The only two non-Kremlin-aligned MPs to take part in Russia's parliamentary inquiry into the 2004 Beslan school siege have broken their silence to denounce the investigation as a cover-up that did little more than go through the motions.

According to nationalist Yuri Savelyev, and Communist Yuri Ivanov, Russia's worst post-Soviet act of terrorism was deliberately investigated poorly, in order not to undermine the Kremlin's official version of events, an account that both men believe was fabricated.

In the aftermath of the tragedy, President Vladimir Putin promised the relatives of those who were killed that a painstaking official investigation would establish what really happened on September 1-3, 2004.

Some 333 people died in the siege, more than half of them children, when pro-Chechen terrorists took more than 1000 people hostage in a small school in southern Russia. Many of those who survived felt the Kremlin's handling of the crisis was negligent and demanded a proper explanation.

Yet to survivors' disbelief, the parliamentary investigation into the tragedy was quietly wound up at the end of last year after almost two years of work without a murmur.

According to the two whistle-blowing MPs, that inquiry was little more than a stage-managed PR exercise.

"It was nonsensical, shameless, and betrayed a complete lack of conscience," said Ivanov, who added he and Savelyev had refused to sign off on the report because of their misgivings.

Ivanov claimed the investigation was warned not to call Putin as a witness and that the report was rushed through parliament "within 20 minutes".

While it did criticise the action of local authorities on the scene, it generally shied away from questioning the way in which the siege was handled and focused instead on the guilt of the Chechen hostage-takers.

Both MPs said their work on the inquiry had prompted them to seriously question the official version of events.

They alleged that the siege's bloody climax was not triggered by Chechen terrorists detonating explosives inside the school as the Kremlin claims, but by rocket-propelled grenades being fired at the school from an area under the control of Russian special forces.

Ivanov further contended that the grenades were fired on the direct orders of President Putin as a prelude to the storming of the school.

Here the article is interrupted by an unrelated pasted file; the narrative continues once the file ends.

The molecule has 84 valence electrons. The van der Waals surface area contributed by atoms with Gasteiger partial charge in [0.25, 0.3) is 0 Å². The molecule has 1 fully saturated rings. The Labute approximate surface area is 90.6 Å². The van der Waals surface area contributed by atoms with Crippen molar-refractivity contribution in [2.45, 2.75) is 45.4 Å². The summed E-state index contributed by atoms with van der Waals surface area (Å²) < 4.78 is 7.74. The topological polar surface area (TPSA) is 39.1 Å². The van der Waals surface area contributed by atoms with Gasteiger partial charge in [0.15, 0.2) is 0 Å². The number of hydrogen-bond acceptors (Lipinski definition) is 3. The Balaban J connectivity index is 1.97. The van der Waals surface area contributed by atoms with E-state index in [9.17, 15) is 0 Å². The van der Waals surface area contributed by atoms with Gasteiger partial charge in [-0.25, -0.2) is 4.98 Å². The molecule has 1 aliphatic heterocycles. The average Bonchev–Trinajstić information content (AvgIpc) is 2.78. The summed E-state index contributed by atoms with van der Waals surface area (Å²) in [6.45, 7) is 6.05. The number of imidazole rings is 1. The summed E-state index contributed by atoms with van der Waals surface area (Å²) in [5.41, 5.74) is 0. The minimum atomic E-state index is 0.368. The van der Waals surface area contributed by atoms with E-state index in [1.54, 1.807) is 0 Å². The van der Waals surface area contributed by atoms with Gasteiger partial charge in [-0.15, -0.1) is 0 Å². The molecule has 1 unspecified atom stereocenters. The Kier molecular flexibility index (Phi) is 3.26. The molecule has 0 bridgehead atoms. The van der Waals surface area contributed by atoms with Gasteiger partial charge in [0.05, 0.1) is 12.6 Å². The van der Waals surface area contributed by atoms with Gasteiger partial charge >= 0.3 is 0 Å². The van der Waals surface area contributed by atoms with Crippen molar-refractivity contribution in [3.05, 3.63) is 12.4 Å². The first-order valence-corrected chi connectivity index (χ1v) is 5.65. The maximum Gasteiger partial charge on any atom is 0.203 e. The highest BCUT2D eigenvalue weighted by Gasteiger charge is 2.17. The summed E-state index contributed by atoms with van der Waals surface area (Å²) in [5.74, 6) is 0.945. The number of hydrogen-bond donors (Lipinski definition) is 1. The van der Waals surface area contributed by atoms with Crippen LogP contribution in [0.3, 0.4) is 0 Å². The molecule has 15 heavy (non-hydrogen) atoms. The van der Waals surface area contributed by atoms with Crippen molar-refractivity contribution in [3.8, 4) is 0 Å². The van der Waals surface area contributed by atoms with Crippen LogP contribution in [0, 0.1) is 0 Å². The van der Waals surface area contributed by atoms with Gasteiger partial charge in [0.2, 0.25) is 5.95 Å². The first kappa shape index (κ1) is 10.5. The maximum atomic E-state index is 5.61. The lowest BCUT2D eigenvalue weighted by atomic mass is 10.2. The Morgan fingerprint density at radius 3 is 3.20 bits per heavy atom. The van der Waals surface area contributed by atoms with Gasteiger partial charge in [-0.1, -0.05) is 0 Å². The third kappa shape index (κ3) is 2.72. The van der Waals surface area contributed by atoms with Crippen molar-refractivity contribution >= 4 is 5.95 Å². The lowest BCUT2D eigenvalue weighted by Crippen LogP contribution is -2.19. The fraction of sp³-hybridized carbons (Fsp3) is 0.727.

Savelyev, a member of the nationalist Rodina (Motherland) party, said his work on the panel had forced him to reassess what happened in Beslan.

"When I started work in October 2004 I sincerely believed that the terrorists had raped and killed hostages, blown up the school, and then shot fleeing women and children in the back."

But he said now he had reached a very different conclusion. He said the panel did not turn up any substantive evidence to suggest that the terrorists had detonated explosives inside the school or that they had shot fleeing hostages in the back. Allegations of rape have also yet to be substantiated.

The two MPs also claimed that the authorities destroyed crucial evidence in the first few hours after the siege was broken. They accused the government of deliberately allowing a fire in the school to rage for almost two and a half hours before allowing the fire brigade to enter, in a calculated cover-up.

By the time the fire brigade did get access, the roof of the school gym had been totally destroyed and with it crucial evidence that the MPs believe would have shown that rocket-propelled grenades had been fired into the gym through the roof.

The Kremlin has dismissed the pair's claims, insisting the parliamentary inquiry was "serious and unbiased." However, local people in Beslan say they are more inclined to believe the two MPs than the Kremlin version.

"Evidently there are people keen to ensure that the truth about Beslan is never known," said Ella Kesaeva of the Voice of Beslan pressure group, who lost her two nephews in the siege.

"But we will do everything we can to establish why our children and loved ones died and who was responsible for their deaths."